The historical books of the Old Testament take us another step. Not only does God declare what He will do to the wicked; on many occasions He has shown us. When the first world became too wicked to exist, God destroyed it completely, wiping every living creature outside the ark from the face of the earth. This is a model of the fiery judgment awaiting the present heavens and earth. When Sodom became too sinful to continue, God rained fire and brimstone from heaven, obliterating the entire population in a moment so terrible it is memorialized throughout Scripture as an example of divine judgment. From this terrible conflagration emerged not a survivor – even the ground was left scorched and barren. Only the lingering smoke remained, a grim reminder of the fate awaiting any man who attempts to quarrel with his Maker. Nations also tasted God's wrath. Edom and Judah, Babylon and Nineveh turn by turn came under His temporal judgments. Some were spared a remnant. Others were not. God described these divine visitations in terms of fire and darkness, anguish and trouble. Unquenchable fire consumed entirely until nothing was left. Again smoke ascended, the prophetic cipher for a ruin accomplished.
The inspired declarations of the prophets combine moral principle with historical fate. The details of actual destruction wrought on earth become symbols for another divine visitation. The prophets speak to their own times, but they also stand on tiptoe and view the distant future. A day is coming, they tell us, when God will bring an end to all he has begun. That judgment will be the last. Good and evil will be gathered alike to see the righteousness of the Lord they have served or spurned. Again there will be fire and storm, tempest and darkness. The slain of God will be many – corpses will lie in the street. Amidst this scene of utter contempt worms and fire will take their final toll. Nothing will remain of the wicked but ashes – the righteous will tread over them with their feet. God's kingdom will endure forever. The righteous and their children will inherit Mount Zion. Joy and singing will fill the air. All the earth will praise the Lord.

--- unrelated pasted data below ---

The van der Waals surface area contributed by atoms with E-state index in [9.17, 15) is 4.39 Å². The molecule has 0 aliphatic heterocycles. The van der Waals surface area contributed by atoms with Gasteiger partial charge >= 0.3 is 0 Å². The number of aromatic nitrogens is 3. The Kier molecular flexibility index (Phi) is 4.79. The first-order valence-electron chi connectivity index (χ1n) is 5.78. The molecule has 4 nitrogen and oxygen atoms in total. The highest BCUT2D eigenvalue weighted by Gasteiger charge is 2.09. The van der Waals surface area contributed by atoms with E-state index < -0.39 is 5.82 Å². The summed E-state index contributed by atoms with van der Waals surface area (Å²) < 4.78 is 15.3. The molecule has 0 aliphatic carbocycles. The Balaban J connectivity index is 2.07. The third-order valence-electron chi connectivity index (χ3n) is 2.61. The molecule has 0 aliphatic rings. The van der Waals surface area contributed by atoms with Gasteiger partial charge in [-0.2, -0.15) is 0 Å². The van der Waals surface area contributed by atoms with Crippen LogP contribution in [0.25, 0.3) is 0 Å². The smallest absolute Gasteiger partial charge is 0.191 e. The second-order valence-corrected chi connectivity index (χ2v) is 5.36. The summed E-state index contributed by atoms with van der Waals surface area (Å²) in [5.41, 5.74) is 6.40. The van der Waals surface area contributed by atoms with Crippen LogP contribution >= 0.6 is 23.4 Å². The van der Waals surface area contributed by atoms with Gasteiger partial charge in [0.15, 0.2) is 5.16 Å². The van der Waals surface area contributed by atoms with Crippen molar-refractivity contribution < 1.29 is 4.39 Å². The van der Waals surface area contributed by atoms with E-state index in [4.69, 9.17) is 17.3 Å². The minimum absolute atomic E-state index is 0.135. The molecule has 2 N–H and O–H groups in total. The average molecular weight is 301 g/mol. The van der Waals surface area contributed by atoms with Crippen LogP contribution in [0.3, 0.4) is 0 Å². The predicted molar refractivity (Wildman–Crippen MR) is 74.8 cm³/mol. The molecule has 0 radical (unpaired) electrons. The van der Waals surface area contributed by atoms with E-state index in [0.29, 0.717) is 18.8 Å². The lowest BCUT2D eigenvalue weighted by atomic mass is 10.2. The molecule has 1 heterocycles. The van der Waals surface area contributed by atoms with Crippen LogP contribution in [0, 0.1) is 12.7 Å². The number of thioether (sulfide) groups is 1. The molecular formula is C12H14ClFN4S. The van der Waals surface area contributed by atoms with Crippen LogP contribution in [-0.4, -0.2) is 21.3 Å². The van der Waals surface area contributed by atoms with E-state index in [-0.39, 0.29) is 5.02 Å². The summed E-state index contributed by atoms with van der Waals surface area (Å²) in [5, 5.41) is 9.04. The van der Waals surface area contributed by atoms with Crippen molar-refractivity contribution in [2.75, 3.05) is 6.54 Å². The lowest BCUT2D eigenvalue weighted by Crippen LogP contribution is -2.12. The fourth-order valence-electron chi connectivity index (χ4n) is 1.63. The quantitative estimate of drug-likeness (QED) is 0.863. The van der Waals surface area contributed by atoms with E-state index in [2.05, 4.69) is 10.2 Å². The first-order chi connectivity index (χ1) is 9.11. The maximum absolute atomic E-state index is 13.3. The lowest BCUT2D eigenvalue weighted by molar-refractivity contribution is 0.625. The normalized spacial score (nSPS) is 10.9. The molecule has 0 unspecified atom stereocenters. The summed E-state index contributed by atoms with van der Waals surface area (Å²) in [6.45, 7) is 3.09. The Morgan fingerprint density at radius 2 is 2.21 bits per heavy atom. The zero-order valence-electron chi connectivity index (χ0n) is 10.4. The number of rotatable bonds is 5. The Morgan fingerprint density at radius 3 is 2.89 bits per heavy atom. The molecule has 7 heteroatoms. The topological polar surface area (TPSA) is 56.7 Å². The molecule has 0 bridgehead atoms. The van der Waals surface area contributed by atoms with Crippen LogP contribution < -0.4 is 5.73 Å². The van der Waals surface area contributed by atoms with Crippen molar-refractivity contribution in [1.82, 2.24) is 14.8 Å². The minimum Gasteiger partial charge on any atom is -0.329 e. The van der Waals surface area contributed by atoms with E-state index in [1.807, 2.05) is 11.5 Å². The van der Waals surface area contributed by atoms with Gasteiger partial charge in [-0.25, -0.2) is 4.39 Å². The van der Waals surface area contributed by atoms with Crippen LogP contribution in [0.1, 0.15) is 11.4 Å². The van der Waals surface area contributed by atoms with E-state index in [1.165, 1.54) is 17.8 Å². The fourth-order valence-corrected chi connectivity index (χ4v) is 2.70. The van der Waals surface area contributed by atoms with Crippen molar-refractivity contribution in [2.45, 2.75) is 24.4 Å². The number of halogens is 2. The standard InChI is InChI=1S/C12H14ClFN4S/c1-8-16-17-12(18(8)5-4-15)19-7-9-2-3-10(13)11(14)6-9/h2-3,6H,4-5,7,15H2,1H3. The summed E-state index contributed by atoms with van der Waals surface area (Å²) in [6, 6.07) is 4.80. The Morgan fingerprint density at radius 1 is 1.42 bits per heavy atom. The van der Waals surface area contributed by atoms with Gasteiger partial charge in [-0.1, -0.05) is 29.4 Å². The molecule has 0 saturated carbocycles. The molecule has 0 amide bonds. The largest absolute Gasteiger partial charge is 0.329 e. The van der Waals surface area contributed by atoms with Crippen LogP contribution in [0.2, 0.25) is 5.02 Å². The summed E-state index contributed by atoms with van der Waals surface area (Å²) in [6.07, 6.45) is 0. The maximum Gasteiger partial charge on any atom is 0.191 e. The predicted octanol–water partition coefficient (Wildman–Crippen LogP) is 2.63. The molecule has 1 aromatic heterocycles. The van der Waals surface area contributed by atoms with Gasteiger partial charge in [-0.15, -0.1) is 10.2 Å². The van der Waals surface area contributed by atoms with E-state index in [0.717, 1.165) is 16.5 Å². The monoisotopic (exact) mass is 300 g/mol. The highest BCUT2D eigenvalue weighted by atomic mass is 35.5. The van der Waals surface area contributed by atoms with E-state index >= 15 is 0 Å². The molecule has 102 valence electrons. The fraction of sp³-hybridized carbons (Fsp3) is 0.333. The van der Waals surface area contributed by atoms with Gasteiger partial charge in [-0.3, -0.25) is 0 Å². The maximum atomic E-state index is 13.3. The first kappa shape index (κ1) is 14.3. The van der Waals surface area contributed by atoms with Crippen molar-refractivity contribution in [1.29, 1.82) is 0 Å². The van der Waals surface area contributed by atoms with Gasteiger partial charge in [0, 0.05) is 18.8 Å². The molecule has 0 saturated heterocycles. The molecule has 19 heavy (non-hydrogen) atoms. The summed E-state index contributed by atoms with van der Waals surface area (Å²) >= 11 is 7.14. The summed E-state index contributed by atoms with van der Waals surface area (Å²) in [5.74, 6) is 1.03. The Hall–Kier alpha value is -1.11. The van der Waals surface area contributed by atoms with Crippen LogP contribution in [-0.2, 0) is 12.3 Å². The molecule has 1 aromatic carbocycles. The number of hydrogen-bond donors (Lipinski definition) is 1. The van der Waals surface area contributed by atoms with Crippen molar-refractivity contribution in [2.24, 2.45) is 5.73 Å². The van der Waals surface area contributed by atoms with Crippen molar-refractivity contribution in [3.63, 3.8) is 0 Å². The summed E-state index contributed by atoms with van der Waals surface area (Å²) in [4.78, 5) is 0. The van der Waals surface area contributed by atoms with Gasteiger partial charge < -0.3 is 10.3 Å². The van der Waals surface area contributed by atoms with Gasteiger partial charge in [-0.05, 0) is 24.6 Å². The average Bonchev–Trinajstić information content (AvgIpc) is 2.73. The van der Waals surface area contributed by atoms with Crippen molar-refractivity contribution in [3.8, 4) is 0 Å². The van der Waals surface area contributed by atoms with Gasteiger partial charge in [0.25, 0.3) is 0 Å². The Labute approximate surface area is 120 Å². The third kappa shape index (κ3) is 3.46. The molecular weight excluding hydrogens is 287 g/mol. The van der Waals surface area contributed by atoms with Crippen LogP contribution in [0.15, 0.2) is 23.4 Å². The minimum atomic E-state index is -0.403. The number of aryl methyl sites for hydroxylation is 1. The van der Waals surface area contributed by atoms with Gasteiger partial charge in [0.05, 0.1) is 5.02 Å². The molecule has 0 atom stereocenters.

Fudge shows that in the Apocrypha and pseudepigrapha the Old Testament view predominates, although the notion of endless torment is beginning to appear in Jewish literature. A. Edersheim in Appendix 19 of The Life and Times of Jesus the Messiah shows that the rabbis were also speculating during this period and teaching that hell meant endless punishment for some. The School of Shammai arranged all mankind into three classes; the perfectly righteous, who are 'immediately written and sealed to eternal life;' the perfectly wicked, who are 'immediately written and sealed to Gehenna;' and an intermediate class, who, 'go down to Gehinnom, and moan, and come up again.'. . . Substantially the same . . . is the view of the School of Hillel. In regard to sinners of Israel and of the Gentiles it teaches, indeed, that they are tormented in Gehenna twelve months, after which their bodies and souls are burnt up and scattered as dust under the feet of the righteous; but it significantly excepts from this number certain classes of transgressors 'who go down to Gehinnom and are punished there to ages of ages.'
These are patently speculations without any of the authority of the canonical scriptures. They could certainly have influenced the minds of the first Christians, but the ultimate question is, 'What did God the Holy Spirit says in the God-breathed Scriptures?' We must be careful not to import into them alien elements from external sources, however popular or influential they may have been.
When we come to the New Testament the words used in their natural connotation are words of destruction rather than words suggesting continuance in torment or misery. When preparing this paper I found in my files thirty pages of foolscap (dating, I think, from the forties) on which I had attempted to jot down from the Revised Version all passages referring to life after death. This is probably not a complete list but I have worked through it again and the following interesting statistics result.